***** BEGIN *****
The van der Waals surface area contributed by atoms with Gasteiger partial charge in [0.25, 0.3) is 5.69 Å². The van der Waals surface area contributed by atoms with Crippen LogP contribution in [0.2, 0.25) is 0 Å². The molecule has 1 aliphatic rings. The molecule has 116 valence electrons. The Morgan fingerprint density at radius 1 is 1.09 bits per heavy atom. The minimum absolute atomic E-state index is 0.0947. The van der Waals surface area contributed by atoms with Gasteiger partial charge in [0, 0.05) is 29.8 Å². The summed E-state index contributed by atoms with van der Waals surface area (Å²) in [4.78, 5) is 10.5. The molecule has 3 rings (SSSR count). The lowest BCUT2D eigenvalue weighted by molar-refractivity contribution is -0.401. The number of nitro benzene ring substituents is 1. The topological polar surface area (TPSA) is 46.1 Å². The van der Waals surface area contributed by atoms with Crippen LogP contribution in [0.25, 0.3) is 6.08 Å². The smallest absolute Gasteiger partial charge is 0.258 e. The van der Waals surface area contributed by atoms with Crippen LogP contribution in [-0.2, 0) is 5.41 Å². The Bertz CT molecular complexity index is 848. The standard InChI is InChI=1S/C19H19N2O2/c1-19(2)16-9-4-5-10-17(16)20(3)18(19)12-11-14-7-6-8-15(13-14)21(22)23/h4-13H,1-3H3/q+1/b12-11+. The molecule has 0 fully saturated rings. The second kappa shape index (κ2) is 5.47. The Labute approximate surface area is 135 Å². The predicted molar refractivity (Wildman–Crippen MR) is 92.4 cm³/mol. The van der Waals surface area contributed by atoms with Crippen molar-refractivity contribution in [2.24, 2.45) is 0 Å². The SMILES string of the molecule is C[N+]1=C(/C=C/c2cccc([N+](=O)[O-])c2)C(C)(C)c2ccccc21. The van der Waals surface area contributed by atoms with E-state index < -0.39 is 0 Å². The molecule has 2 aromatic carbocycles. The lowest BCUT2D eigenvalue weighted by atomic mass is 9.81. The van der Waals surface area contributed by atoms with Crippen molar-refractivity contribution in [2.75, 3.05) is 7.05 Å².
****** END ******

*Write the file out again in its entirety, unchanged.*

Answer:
The van der Waals surface area contributed by atoms with Gasteiger partial charge in [0.25, 0.3) is 5.69 Å². The van der Waals surface area contributed by atoms with Crippen LogP contribution in [0.2, 0.25) is 0 Å². The molecule has 1 aliphatic rings. The molecule has 116 valence electrons. The Morgan fingerprint density at radius 1 is 1.09 bits per heavy atom. The minimum absolute atomic E-state index is 0.0947. The van der Waals surface area contributed by atoms with Gasteiger partial charge in [0, 0.05) is 29.8 Å². The summed E-state index contributed by atoms with van der Waals surface area (Å²) in [4.78, 5) is 10.5. The molecule has 3 rings (SSSR count). The lowest BCUT2D eigenvalue weighted by molar-refractivity contribution is -0.401. The number of nitro benzene ring substituents is 1. The topological polar surface area (TPSA) is 46.1 Å². The van der Waals surface area contributed by atoms with Crippen LogP contribution in [0.25, 0.3) is 6.08 Å². The smallest absolute Gasteiger partial charge is 0.258 e. The van der Waals surface area contributed by atoms with Crippen LogP contribution in [-0.2, 0) is 5.41 Å². The Bertz CT molecular complexity index is 848. The standard InChI is InChI=1S/C19H19N2O2/c1-19(2)16-9-4-5-10-17(16)20(3)18(19)12-11-14-7-6-8-15(13-14)21(22)23/h4-13H,1-3H3/q+1/b12-11+. The molecule has 0 fully saturated rings. The second kappa shape index (κ2) is 5.47. The Labute approximate surface area is 135 Å². The predicted molar refractivity (Wildman–Crippen MR) is 92.4 cm³/mol. The van der Waals surface area contributed by atoms with Crippen molar-refractivity contribution in [2.24, 2.45) is 0 Å². The SMILES string of the molecule is C[N+]1=C(/C=C/c2cccc([N+](=O)[O-])c2)C(C)(C)c2ccccc21. The van der Waals surface area contributed by atoms with E-state index < -0.39 is 0 Å². The molecule has 2 aromatic carbocycles. The lowest BCUT2D eigenvalue weighted by atomic mass is 9.81. The van der Waals surface area contributed by atoms with Crippen molar-refractivity contribution in [2.75, 3.05) is 7.05 Å².